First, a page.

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Identity assurance

John Erik Setsaas, Signicat: In the digital age, users expect a simple, fast and easy way to become online customers.

You do it all the time, often just by pressing a button via social media, saying “Become a customer using your Facebook ID”. And then you are signed up as a customer in a web store. On the other hand, signing up to a financial institution like a bank often proves really difficult and you have to provide a lot of information.

This causes a lot of users to abandon the sign-up process for financial services, as can be shown in our survey “The battle to on-board” (download your copy here) which was done earlier in 2016. According to the survey, over 40% of the users had one time or another abandoned an attempt to become a financial customer. This means losing a lot of potential business.

Part of the issue is that financial institutions are under strict regulatory requirements like KYC (Know Your Customer), which are in place to prevent money laundering and terrorist financing. However, this should not prevent banks from doing a step-wise on-boarding of new customers. Focus on the customer journey and make it simple to get signed up, and to get the relationship going.

This could even be as simple as using a sign-up button on social media. Obviously, Facebook will not be sufficient as a KYC process, so there would have to be some limitations on the financial services available to the customer. There could for example be a ceiling on the available funds in the account, or a limit to how much money could be transferred per month. Combining social media identities would also help increase the assurance level.

 

This would be a low risk for the banks, and these accounts would be closely monitored. As soon as the user attempts to perform additional functions, the user will be taken through an identity assurance step-up process.

In markets where public eIDs exist, for example BankID in Norway and NemID Denmark, this could be used as part of the assurance process, getting the user fast on board, with relatively little effort. However, many countries lack such infrastructure, and need to look for other ways to on-board customers.

The eIDAS regulation (EU 2014/910) talks about “the degree of confidence in electronic identification means in establishing the identity of a person”, and uses three assurance levels: low, substantial and high. eIDAS does not give details on how the levels are achieved, so this is still work in progress. Also, eIDAS does not define the purpose of the levels, so it is up to the bank to determine which are the limits and functionality for each of these levels.

Even though this article focuses on the strong security requirements for financial institutions, the applicability is not limited to such institutions. Any type of organization which needs a user identity assurance has to consider the balance between user convenience, cost, risk and compliance.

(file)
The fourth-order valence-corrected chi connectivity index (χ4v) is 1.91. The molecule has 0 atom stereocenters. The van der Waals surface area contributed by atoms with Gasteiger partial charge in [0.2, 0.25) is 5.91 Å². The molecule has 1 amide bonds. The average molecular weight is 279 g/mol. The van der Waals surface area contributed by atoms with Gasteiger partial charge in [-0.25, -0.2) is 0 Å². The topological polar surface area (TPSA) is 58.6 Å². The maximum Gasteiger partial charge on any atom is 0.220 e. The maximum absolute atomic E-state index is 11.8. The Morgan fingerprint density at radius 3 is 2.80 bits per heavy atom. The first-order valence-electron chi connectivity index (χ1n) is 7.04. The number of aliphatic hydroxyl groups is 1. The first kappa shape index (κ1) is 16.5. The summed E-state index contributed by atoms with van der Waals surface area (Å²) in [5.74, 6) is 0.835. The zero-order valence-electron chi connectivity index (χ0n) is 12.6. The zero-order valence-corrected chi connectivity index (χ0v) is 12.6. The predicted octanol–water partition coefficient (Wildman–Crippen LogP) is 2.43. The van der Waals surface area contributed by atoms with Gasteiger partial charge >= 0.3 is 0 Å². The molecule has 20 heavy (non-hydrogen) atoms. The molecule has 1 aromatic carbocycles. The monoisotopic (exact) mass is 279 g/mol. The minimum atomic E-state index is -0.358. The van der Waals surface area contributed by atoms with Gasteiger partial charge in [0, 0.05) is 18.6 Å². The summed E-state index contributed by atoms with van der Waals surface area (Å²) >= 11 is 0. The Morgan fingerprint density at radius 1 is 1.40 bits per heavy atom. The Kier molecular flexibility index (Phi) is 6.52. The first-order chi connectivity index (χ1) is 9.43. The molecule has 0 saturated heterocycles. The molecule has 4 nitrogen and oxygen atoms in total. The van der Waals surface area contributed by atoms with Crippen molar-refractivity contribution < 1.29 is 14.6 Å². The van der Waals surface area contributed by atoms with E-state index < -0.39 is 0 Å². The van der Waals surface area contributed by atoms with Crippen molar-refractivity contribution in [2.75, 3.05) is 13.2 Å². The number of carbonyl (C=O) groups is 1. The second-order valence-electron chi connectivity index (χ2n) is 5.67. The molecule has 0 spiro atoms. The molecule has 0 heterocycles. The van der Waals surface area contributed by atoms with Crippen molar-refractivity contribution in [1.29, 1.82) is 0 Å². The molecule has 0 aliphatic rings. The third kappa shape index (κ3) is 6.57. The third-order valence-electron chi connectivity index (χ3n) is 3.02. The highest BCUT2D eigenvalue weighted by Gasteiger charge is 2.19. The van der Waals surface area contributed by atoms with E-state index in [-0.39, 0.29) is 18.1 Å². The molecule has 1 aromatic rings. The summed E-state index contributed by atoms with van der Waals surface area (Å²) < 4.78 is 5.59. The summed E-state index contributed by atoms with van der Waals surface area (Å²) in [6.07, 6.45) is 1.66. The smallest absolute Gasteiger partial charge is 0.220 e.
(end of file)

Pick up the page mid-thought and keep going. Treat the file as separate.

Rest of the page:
Also, remember that KYC is not absolute. It establishes a high degree of confidence (which would correspond to eIDAS level high), but it is still possible for a user to present fake identity papers. It is easier to get hold of a fake ID paper than to create a fake Facebook account, which is 10 years old, and has friends and activity. However, it should be noted that there is a risk of account highjacking and social engineering to get access to these accounts.

Signicat offers several methods for identity assurance (see side-bar), which can be combined to achieve reasonable assurance. If, at the end of the process, the assurance can still not be established to a reasonable degree, it will be taken to a manual process. The first part of this process is that a bank employee inspects the received data. If required, the employee may schedule a video conference with the user.

What is important is that the bank does not establish a “wall”, which the user must climb to get in. Make the initial on-boarding simple, and then step-up the assurance level as required.

For similar stories, please check out our Web Fraud Prevention and Online Authentication Market Guide 2016/2017 here to get access to an insightful outline of the global digital identity and web fraud ecosystem.

About John Erik Setsaas

John Erik Setsaas has worked with identities for over 20 years. He has in-depth knowledge in the areas of security and identity management. His is Identity Architect at Signicat AS, working with identity assurance, authentication, digital signatures and seals.

About Signicat

Signicat is one of the leading providers of electronic identity and electronic signature solutions in Europe. The company, founded in 2007, delivers online trust based services to the public and private sector globally. The solutions are used by banks and financial institutions, insurance companies, government agencies and large corporations as well as small and medium sized businesses.

 

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